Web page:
At Able and How we recognise the fact that organisations need employees to adapt to change, especially during times of economic uncertainty.
According to a study by psychiatrists Holmes and Rahe, ‘business readjustment’ can be a more stressful event than the loss of a close friend, or a child leaving home. Making sure that employees are properly engaged during the change is therefore very important.
There are many ways of doing this, but increasingly, organisations are finding more interactive ways to engage with employees. Adding a fun and social element to change efforts is something that we see as being adopted by organisations more and more in 2012.
‘Gamification’ is said to be the use of game design techniques, to enhance non-game contexts. The main characteristics of Gamification are:
- Quick feedback and recognition
- Ranking users to increase competition
There are obvious benefits to this technique. Quick feedback and recognition for employees working under changing circumstances is generally a good thing. It gives positive reinforcement when people have successfully completed a task, and creates short term wins, which is critical when trying to implement change.
Ranking users and increasing competition also has its benefits. The more recognition employees receive, the more ‘badges’ he or she wins. The more badges received, the higher the rank. The higher the rank, (presumably) other employees will want to join in the ‘game’ and achieve even more short term wins to compete. Essentially, a public ranking system can give social incentives to continue to progress, and in this case, further adapt to change.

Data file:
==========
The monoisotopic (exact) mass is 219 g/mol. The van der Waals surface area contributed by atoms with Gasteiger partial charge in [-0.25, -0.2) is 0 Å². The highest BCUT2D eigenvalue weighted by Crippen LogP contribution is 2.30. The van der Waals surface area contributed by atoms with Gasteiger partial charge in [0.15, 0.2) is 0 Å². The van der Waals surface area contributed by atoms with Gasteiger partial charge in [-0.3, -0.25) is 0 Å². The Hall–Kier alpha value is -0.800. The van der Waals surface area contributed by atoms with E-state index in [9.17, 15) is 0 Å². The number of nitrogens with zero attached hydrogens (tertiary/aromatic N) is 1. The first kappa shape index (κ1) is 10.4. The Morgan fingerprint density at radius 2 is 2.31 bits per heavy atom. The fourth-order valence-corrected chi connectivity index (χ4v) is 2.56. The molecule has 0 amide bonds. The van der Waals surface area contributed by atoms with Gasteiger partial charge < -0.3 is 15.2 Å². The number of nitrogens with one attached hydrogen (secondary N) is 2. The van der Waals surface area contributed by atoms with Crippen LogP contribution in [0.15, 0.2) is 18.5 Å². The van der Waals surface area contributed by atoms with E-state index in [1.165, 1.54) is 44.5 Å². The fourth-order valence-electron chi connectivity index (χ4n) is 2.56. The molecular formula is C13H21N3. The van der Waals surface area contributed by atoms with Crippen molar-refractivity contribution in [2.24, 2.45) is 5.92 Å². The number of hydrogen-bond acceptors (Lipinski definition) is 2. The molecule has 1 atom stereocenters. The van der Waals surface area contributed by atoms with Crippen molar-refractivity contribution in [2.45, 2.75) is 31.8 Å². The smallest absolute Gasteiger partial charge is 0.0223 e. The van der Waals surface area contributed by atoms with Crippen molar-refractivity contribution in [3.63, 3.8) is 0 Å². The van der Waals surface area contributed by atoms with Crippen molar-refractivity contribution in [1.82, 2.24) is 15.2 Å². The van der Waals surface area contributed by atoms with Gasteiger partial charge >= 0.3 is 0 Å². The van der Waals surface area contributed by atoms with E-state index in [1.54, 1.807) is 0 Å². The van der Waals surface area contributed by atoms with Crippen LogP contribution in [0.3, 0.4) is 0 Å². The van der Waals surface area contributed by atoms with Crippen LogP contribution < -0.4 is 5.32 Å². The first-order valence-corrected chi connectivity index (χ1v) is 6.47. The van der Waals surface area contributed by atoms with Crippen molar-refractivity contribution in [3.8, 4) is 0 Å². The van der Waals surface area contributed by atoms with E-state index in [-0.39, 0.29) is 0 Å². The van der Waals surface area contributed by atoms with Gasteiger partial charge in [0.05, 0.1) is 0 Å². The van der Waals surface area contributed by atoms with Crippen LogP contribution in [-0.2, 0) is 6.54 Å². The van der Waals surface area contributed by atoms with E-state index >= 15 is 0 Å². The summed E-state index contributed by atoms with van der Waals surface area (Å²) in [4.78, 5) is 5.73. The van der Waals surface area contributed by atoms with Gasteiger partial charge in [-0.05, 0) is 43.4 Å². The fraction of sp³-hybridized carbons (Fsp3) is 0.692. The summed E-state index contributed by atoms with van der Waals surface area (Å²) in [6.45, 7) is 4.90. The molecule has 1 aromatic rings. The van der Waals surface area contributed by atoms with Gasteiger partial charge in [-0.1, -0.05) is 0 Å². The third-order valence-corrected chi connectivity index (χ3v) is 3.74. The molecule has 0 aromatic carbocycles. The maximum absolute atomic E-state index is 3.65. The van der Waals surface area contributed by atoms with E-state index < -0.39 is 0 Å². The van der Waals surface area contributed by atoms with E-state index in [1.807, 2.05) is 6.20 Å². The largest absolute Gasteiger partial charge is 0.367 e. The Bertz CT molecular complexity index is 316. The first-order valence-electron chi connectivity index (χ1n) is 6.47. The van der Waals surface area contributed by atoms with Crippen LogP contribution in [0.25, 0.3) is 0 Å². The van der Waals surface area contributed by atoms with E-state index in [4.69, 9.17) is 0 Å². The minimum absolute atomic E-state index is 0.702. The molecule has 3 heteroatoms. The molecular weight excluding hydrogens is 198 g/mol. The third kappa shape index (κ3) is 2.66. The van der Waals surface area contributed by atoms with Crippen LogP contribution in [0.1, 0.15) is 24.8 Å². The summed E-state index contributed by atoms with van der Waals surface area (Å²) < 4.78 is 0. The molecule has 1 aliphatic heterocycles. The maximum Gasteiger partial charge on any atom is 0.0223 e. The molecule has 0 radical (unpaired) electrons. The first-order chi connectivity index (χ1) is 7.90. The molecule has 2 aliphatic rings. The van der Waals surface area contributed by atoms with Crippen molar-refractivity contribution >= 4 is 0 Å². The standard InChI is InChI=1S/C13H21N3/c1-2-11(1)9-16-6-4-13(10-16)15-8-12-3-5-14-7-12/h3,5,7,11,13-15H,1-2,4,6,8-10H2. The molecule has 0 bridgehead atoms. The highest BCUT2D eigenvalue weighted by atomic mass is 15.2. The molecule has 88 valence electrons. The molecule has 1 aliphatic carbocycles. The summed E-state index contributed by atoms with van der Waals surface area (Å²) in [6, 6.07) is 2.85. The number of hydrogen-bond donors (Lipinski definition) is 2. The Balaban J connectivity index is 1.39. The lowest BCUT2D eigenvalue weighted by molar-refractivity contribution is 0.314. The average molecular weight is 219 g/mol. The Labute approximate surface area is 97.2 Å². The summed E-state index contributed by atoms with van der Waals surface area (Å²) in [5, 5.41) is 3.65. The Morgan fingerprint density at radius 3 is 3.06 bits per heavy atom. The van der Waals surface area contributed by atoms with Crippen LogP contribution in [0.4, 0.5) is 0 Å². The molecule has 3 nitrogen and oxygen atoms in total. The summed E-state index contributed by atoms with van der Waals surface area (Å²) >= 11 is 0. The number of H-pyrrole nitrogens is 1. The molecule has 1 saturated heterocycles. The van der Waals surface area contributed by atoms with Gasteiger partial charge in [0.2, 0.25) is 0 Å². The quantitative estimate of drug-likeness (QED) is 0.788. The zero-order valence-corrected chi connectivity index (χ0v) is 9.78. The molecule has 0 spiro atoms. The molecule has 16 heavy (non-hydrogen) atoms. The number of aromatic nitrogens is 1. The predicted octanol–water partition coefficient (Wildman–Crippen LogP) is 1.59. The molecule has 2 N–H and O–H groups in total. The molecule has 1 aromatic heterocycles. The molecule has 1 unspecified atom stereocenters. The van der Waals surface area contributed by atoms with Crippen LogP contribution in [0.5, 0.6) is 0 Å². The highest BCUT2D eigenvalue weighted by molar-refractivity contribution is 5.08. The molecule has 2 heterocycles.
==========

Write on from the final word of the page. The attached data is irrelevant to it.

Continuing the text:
However, it can’t all be good news. Gamification also has a few pitfalls which you should be aware of. For the feedback system to be quick, it runs the risk of being too formulaic or one dimensional. For feedback to be effective, it needs to be of good quality, and needs to focus on the relevant areas for each individual. Also, recognition through ‘badges’ or ‘trophies’ needs to be viewed as a means to achieving wider business goals. These are not ends in themselves. The short term wins are just small pieces of a puzzle which make up the overall change program.
Last but by no means least, everyone agrees that there’s nothing wrong with healthy competition. However in times of change, do you really want to display employees on a leaderboard with ‘winners’ and ‘losers’? What does this imply in times of uncertainty? If not done correctly, this part of gamification could even have the opposite effect to the one intended.
All things considered, anything that gets employees to participate actively to change is good. The quick feedback, quick recognition and element of competition, mean that Gamification is one of those techniques that – if designed in a way that takes into consideration the points made above – can be effective.